It is the signature idea of Confucianism, something which the Chinese sage said in response to a question: If he had the authority, what action would he take? “Rectify the names,” Confucius responded. He meant not only the practical and communication aspects of naming things, but creating meaning and aligning structures and relations within society. His was a fragmented and confused society then, and the Sage felt that a new realignment, a new beginning was necessary, a way of re-conforming a wayward and unfocused society, a way of making things right.
Confucius saw society as a community of trust, not competing factions, an interwoven cooperative and communicative whole, an organic unity. As a contributing, participating member, one is expected to recognize the existence of others and to serve the public good. The idea is that it is the king’s duty to act kingly and the father’s duty to act fatherly. If kings and fathers fail in their responsibilities, the whole system comes unraveled. In such a society, a father must ACT as a father; a son must act as one; each member of the family has a place, a designated title, and must fill that place conscientiously, so that the society as a whole hums like a well-tuned Maserati. There is one thing missing in all this: how do you get a consensus about those pesky definitions? If a society runs smoothly and cooperatively based on all doing their part, on everyone knowing his or her place and performing the appropriate behaviors, but if there is absolutely NO agreement on ANY definitions, what happens?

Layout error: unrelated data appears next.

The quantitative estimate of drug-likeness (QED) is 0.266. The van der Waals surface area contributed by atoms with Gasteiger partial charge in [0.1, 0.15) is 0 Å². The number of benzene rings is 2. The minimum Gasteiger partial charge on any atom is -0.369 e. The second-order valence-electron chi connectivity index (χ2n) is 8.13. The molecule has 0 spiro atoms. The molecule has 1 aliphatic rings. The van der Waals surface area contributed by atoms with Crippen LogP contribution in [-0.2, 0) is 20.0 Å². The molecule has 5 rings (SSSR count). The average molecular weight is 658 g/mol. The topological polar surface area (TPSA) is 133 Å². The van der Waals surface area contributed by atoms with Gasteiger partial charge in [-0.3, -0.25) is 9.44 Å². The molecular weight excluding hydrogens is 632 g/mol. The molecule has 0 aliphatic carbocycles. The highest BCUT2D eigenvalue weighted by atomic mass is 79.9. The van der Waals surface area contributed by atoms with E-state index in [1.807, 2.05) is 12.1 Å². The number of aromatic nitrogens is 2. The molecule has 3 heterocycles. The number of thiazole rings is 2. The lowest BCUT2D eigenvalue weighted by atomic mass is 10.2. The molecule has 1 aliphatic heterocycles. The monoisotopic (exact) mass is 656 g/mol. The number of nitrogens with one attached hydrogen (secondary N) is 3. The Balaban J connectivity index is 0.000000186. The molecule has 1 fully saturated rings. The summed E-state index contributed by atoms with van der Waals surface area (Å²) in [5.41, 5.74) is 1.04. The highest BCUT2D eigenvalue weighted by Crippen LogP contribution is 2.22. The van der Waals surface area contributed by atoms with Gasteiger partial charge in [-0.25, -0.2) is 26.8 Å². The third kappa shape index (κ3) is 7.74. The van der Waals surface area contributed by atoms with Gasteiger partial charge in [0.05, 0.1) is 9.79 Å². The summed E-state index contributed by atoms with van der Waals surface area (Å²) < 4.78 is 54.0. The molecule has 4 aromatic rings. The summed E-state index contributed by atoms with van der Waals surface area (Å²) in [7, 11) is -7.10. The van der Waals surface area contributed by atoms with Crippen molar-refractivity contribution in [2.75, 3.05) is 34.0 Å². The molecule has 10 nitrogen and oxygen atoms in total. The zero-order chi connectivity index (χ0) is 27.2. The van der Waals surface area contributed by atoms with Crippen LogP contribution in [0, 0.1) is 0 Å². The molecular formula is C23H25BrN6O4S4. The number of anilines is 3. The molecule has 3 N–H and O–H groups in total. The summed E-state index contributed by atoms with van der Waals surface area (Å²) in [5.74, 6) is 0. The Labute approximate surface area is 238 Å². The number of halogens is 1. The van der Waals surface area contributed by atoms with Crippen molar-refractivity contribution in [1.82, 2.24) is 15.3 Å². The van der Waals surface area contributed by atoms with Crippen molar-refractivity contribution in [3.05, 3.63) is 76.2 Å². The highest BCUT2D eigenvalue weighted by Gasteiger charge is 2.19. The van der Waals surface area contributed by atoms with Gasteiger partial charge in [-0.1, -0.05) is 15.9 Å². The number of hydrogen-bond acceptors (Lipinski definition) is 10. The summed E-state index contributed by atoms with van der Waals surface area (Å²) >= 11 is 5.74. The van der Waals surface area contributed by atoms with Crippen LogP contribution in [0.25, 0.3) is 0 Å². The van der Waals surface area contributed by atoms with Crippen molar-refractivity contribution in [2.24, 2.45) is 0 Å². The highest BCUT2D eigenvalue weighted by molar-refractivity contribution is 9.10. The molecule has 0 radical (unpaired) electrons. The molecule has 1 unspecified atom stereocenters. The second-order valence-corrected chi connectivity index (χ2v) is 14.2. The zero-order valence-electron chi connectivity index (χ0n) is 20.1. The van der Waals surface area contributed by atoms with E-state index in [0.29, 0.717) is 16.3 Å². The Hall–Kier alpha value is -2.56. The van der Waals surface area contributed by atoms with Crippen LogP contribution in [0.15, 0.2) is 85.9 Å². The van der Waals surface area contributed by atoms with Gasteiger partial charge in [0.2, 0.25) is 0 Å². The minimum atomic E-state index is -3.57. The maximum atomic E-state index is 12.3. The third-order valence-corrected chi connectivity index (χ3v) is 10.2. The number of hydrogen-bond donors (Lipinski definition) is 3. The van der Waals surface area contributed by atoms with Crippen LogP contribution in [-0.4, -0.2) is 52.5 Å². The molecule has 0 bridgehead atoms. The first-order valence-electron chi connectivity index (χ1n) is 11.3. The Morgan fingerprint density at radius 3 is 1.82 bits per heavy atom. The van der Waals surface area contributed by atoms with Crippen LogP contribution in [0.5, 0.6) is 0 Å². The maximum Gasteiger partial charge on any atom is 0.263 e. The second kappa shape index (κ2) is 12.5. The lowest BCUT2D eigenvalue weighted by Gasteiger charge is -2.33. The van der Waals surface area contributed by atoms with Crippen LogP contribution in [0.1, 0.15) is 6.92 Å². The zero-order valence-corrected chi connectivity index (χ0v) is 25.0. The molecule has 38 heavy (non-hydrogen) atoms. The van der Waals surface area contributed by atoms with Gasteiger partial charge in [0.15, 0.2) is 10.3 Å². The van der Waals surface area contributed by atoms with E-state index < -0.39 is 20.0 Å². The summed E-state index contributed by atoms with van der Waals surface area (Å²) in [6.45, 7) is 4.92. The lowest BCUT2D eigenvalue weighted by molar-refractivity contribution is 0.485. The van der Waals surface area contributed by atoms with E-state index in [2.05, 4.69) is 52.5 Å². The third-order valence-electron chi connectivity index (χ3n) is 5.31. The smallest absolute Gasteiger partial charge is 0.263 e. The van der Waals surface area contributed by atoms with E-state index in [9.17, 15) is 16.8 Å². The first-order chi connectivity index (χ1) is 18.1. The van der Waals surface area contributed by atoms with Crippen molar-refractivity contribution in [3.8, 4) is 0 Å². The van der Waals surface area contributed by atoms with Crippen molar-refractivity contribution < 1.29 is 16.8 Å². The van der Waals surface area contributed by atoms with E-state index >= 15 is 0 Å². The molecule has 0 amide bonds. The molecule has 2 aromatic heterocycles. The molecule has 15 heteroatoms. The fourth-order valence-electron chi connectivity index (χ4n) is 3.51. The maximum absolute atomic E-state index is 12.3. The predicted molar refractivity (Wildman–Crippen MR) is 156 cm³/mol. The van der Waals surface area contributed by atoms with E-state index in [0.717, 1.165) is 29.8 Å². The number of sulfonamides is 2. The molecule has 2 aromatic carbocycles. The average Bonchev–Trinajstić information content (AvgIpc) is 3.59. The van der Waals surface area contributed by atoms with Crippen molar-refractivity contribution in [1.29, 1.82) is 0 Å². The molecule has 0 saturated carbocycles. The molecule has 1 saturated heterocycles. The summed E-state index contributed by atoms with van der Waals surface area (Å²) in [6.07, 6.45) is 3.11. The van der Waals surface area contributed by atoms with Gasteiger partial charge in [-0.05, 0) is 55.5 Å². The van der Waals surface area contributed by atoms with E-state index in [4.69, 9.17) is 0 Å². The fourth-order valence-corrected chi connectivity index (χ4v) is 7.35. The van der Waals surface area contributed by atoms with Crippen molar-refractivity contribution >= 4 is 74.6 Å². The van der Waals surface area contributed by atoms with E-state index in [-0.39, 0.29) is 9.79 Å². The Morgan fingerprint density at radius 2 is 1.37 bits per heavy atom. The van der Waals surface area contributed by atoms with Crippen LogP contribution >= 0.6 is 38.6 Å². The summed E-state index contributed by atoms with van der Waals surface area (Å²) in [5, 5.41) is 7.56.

The Stoics—specifically, Sextus Empiricus—brought up this Problem of the Criterion (“the wheel”). It is an epistemological problem which has not been resolved to this day. This problem of knowledge, simply put, is that for one to assert some Proposition A to be true, one must have some standard, some criterion, to measure it by—but THAT standard is an unproven assumption, so what standard is used to measure THAT assumption? […]